Young Englishman Oxford goes abroad, to Gladbach, on loan

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MOENCHENGLADBACH, Germany (AP) Borussia Moenchengladbach has signed English central defender Reece Oxford on loan for the season from Premier League club West Ham.

Gladbach sporting director Max Eberl says “Oxford has gone through all the England youth teams and is one of the biggest defensive talents in Britain.”

The 18-year-old Oxford, who spent the second half of last season on loan at second-division club Reading, is Gladbach’s fifth arrival of the off-season.

Qatar stadium safety concerns again raised by death investigation

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An investigation into why a British man fell to his death on a building site for the 2022 Qatar soccer World Cup has raised concerns about stadium roof safety.

World Cup organizers on Thursday released partial findings of an assessment of the accident at the Khalifa International Stadium, but said the full report cannot be released while local authorities continue their own investigation. It is one of two work-related deaths detailed in Qatar’s latest welfare report on preparations for the 2022 soccer tournament, which currently involves 12,367 workers on eight construction sites.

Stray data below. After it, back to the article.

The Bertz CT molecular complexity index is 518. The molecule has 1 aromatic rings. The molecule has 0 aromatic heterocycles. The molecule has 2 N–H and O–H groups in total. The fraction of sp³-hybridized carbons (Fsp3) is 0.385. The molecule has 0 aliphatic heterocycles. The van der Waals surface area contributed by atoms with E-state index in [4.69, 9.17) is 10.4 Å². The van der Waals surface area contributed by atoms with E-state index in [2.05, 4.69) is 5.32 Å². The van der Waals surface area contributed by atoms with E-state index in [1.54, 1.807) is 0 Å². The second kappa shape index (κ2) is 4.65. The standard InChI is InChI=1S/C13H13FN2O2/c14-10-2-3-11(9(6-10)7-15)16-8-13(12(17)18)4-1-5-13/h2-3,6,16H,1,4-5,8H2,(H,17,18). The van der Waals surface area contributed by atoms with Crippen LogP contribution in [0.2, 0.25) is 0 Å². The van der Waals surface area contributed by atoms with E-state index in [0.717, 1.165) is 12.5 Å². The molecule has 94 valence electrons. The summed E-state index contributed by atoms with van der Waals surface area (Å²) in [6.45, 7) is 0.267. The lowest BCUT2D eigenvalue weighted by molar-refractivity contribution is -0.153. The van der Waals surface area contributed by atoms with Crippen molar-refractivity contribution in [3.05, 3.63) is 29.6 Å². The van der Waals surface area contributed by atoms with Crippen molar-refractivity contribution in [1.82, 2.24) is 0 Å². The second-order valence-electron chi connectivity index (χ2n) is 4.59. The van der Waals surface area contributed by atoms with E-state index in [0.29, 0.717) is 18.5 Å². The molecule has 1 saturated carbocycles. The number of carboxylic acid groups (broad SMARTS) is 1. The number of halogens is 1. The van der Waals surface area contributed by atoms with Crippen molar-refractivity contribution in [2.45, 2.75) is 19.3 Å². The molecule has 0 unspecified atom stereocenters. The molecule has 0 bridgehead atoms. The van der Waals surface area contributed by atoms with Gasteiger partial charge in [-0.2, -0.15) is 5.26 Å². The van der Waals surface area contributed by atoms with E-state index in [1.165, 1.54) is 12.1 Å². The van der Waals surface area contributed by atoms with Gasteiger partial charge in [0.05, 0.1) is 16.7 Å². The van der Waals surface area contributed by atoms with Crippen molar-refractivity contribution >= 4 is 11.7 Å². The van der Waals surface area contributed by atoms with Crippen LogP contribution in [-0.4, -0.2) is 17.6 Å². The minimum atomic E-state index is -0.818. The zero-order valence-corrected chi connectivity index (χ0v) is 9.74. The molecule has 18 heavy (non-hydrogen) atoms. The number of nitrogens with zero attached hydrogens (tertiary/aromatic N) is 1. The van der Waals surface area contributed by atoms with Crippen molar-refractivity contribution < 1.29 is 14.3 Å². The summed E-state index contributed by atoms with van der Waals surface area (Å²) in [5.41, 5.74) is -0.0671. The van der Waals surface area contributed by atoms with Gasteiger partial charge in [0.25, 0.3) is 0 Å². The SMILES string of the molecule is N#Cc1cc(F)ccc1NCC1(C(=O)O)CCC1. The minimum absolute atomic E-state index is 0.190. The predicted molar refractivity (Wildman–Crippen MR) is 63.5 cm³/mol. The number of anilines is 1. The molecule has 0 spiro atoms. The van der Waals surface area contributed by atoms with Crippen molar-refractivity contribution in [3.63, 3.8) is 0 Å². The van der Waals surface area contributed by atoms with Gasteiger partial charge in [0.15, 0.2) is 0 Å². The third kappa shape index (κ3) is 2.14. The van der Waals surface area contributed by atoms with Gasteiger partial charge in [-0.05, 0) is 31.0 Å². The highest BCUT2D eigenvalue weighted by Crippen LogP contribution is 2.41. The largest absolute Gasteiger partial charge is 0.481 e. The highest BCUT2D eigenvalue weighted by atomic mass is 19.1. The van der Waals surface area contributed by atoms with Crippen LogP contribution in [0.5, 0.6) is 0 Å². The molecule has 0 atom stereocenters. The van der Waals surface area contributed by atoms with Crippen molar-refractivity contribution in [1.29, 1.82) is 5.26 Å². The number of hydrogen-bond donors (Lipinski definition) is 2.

The 40-year-old British man fell 39 meters in January after one end of the roof catwalk he was installing dropped and a safety rope snapped.

“During the course of the investigation, the team had raised concerns with the method of installation of the raised catwalk system,” the welfare report from Qatar’s World Cup organizers stated. “This required further investigation regarding the method itself and the supervision skills of the specialist contractor staff.”

It has led to “corrective and preventative actions” being implemented by the contractor, a joint venture between Belgian and Qatari firms, along with safety checks across all stadium sites, the report said.

“These included a review of all working-at-height activities across all SC projects, an enhanced process when reviewing specialist activities within construction sites, and a detailed review of all roof and gantry designs,” the Supreme Committee overseeing stadium projects added.

The British man is the only European working on Qatar stadiums to have died in a country relying on a low-paid migrant workforce from south Asia to prepare for the first World Cup in the Middle East. Six non-work related deaths have been announced by organizers, with most suffering from heart or breathing problems.